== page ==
Saudi Arabia transfers $100m to State Department as Khashoggi crisis deepens

39;Turkey hopes to enter Saudi consul residence today'

Saudi Arabia transfers $100m to State Department as Khashoggi crisis deepens

President Donald Trump said on Wednesday the United States has asked Turkey for any audio or video evidence it may have related to the disappearance of USA -based Saudi journalist Jamal Khashoggi but was not sure whether any such evidence exists.

The Washington Post published the final column from journalist Jamal Khashoggi - who was allegedly tortured and killed inside Saudi Arabia's consulate in Istanbul.

Trump said the USA has asked Turkey for audio and video it may have related to Khashoggi's disappearance after he entered the Saudi consulate in Istanbul.

The Trump administration is relying on Saudi Arabia for a slew of crucial foreign policy priorities, from funding for Syria's reconstruction and the fight against extremists there, to getting Saudi financial support for a Middle East peace plan.

Khashoggi hadn't lived in Saudi Arabia since he moved to the US earlier this year. But he's not confirming there is any such recording, as reported by Turkish media, and he's continuing to urge patience while Saudi Arabia says it's investigating.

A team of a dozen police and prosecutors, including forensics experts in white overalls, entered the residence of Mohammed al-Otaibi, a day after he flew out of Istanbul for Riyadh.

Pompeo's tour coincided with the disclosure of further lurid snippets as to how Khashoggi was said to have been tortured, killed and dismembered in the Saudi Consulate in Istanbul on October 2.

Pompeo has said Riyadh should be given a few more days to complete an investigation into the disappearance of the journalist, a prominent critic of Saudi Crown Prince Mohammed bin Salman.

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"They made a commitment to hold anyone connected to any wrongdoing that may be found accountable for that, whether they are a senior officer or official", Mr. Pompeo said.

Khashoggi left Saudi Arabia after the kingdom's government banned him from using Twitter and pressured the popular Arabic newspaper Al-Hayat to cancel his column.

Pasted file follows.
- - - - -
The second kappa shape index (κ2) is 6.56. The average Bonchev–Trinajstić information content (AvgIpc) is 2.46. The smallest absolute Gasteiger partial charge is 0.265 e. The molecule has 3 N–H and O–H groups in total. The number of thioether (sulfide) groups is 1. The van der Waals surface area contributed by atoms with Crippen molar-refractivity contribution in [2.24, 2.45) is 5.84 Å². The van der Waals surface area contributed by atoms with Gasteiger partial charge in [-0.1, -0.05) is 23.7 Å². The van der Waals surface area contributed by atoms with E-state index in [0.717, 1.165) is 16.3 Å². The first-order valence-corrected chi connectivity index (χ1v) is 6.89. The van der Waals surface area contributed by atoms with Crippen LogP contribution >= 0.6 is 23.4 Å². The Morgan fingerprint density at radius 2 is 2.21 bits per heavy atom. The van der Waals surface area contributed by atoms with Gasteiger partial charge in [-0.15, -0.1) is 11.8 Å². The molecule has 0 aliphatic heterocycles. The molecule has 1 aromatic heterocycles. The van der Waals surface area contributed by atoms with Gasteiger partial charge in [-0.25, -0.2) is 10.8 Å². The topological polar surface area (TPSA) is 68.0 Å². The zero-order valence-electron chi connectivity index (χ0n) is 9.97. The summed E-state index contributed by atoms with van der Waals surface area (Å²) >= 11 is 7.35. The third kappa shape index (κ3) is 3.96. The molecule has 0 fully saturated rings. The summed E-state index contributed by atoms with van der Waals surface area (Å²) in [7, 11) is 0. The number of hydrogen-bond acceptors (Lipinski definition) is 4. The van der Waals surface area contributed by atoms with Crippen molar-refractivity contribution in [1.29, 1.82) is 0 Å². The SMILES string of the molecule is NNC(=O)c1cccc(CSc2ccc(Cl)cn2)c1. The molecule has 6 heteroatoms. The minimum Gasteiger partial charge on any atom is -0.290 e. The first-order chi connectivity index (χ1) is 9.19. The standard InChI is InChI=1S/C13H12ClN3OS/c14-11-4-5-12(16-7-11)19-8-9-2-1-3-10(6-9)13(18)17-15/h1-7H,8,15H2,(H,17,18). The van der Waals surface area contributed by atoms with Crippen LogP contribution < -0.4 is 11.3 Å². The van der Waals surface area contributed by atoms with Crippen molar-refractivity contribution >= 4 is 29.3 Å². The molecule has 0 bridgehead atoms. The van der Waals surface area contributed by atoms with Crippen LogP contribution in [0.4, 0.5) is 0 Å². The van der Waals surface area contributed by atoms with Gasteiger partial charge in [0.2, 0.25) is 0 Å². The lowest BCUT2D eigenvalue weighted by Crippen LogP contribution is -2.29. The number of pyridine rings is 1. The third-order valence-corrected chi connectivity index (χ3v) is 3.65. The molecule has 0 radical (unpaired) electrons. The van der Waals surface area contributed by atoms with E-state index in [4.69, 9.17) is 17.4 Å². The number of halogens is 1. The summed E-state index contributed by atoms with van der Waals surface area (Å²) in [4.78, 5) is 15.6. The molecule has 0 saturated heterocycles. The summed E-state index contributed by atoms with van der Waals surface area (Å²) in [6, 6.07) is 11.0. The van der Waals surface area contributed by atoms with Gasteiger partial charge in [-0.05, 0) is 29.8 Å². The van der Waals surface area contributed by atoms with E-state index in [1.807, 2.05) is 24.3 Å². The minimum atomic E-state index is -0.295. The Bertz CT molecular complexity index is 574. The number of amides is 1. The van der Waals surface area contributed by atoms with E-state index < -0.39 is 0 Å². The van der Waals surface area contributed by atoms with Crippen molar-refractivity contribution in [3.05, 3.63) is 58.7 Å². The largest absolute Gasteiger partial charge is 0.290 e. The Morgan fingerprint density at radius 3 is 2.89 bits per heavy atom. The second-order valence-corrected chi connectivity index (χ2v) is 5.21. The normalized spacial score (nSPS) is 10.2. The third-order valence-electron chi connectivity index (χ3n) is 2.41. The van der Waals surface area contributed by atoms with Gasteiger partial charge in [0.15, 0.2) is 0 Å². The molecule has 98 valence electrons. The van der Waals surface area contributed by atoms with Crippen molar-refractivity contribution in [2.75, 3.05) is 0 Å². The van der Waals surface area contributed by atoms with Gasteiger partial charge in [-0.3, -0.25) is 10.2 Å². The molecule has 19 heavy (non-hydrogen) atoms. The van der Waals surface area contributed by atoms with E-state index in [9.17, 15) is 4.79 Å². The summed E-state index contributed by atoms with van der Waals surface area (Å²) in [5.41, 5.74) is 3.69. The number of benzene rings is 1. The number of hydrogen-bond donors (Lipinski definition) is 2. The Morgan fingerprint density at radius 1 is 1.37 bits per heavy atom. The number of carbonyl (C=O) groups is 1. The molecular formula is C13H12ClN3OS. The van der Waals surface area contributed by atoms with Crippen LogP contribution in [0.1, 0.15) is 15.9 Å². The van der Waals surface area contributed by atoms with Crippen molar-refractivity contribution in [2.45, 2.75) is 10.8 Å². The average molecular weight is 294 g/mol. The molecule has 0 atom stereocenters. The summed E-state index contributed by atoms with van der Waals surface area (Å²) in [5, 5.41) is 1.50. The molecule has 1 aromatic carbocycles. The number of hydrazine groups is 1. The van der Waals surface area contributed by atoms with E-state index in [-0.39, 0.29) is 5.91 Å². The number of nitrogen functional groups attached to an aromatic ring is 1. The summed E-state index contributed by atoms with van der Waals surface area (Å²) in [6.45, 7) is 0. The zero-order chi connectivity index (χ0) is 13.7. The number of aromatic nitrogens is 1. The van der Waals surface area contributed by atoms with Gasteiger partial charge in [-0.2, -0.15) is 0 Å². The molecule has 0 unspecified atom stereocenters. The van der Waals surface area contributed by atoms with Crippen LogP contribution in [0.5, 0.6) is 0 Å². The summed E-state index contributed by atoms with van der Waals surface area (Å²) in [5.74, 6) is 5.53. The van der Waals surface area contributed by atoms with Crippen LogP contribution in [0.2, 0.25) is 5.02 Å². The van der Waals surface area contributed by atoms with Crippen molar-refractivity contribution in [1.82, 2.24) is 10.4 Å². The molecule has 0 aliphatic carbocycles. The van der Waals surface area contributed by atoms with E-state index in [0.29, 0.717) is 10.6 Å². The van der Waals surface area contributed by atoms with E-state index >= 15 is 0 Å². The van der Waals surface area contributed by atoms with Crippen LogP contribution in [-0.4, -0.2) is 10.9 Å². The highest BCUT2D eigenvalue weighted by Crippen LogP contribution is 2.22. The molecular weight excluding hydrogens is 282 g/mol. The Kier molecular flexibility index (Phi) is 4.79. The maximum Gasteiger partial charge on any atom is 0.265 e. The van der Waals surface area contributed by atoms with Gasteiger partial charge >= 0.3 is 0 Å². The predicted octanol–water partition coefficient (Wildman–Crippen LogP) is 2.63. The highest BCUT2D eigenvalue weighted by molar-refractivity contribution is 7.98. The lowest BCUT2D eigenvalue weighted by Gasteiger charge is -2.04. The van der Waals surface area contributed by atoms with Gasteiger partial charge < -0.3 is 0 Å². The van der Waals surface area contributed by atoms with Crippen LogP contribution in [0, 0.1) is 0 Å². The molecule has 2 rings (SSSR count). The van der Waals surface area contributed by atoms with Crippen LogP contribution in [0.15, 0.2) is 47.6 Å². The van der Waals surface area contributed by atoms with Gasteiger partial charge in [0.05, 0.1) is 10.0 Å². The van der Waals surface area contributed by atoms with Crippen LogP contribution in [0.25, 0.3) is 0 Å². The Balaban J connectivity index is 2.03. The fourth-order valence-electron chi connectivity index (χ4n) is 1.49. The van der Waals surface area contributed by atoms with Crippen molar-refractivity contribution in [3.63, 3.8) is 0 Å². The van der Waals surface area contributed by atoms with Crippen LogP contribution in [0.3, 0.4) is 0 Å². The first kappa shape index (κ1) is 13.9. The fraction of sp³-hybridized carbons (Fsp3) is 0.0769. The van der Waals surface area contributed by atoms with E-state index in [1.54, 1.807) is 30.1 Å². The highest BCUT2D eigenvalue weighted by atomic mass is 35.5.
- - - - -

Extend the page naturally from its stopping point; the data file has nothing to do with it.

USA intelligence reports, accounts from Khashoggi's friends, passport records and social media profiles paint a picture of a brutal killing that at least had its roots in Mohammed's desire to silence Khashoggi, a former palace insider turned critic of the government and the prince in particular.

Turkish sources have told Reuters the authorities have an audio recording indicating Khashoggi was killed inside the consulate.

Mr. Trump stopped short of saying the Saudi crown prince, Mohammed bin Salman, was responsible for Mr. Khashoggi's death. "You are going to get me into trouble", to which one of the men purportedly responded, "If you want to stay alive, shut up".

Asked in a Fox Business Network interview if Washington could abandon Riyadh, Trump said: "I do not want to do that". "I have strong opinions but that (the investigation) is the job of the judiciary", he said.

Saudi Interior Minister Prince Abdulaziz bin Saud has said claims "about orders to kill [Khashoggi] are lies and baseless allegations against the government of the kingdom".

The US secretary of state and MBS at their meeting "agreed on the importance of a thorough, transparent, and timely investigation that provides answers" over Khashoggi's disappearance, according to a US statement.

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